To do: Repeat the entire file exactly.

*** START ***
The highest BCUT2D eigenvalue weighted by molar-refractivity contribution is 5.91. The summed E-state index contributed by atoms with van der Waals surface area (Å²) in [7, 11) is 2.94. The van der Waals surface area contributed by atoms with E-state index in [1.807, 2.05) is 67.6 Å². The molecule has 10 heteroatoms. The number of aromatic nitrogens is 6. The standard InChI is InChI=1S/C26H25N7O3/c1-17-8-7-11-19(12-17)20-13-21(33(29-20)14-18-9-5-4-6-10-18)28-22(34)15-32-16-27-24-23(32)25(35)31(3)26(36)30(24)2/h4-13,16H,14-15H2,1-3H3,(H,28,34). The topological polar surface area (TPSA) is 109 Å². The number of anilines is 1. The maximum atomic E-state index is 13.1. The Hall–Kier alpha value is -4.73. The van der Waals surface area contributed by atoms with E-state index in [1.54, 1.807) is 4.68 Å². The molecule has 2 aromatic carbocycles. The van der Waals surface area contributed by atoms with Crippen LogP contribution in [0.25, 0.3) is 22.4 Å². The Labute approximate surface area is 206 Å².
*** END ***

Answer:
The highest BCUT2D eigenvalue weighted by molar-refractivity contribution is 5.91. The summed E-state index contributed by atoms with van der Waals surface area (Å²) in [7, 11) is 2.94. The van der Waals surface area contributed by atoms with E-state index in [1.807, 2.05) is 67.6 Å². The molecule has 10 heteroatoms. The number of aromatic nitrogens is 6. The standard InChI is InChI=1S/C26H25N7O3/c1-17-8-7-11-19(12-17)20-13-21(33(29-20)14-18-9-5-4-6-10-18)28-22(34)15-32-16-27-24-23(32)25(35)31(3)26(36)30(24)2/h4-13,16H,14-15H2,1-3H3,(H,28,34). The topological polar surface area (TPSA) is 109 Å². The number of anilines is 1. The maximum atomic E-state index is 13.1. The Hall–Kier alpha value is -4.73. The van der Waals surface area contributed by atoms with E-state index in [1.54, 1.807) is 4.68 Å². The molecule has 2 aromatic carbocycles. The van der Waals surface area contributed by atoms with Crippen LogP contribution in [0.25, 0.3) is 22.4 Å². The Labute approximate surface area is 206 Å².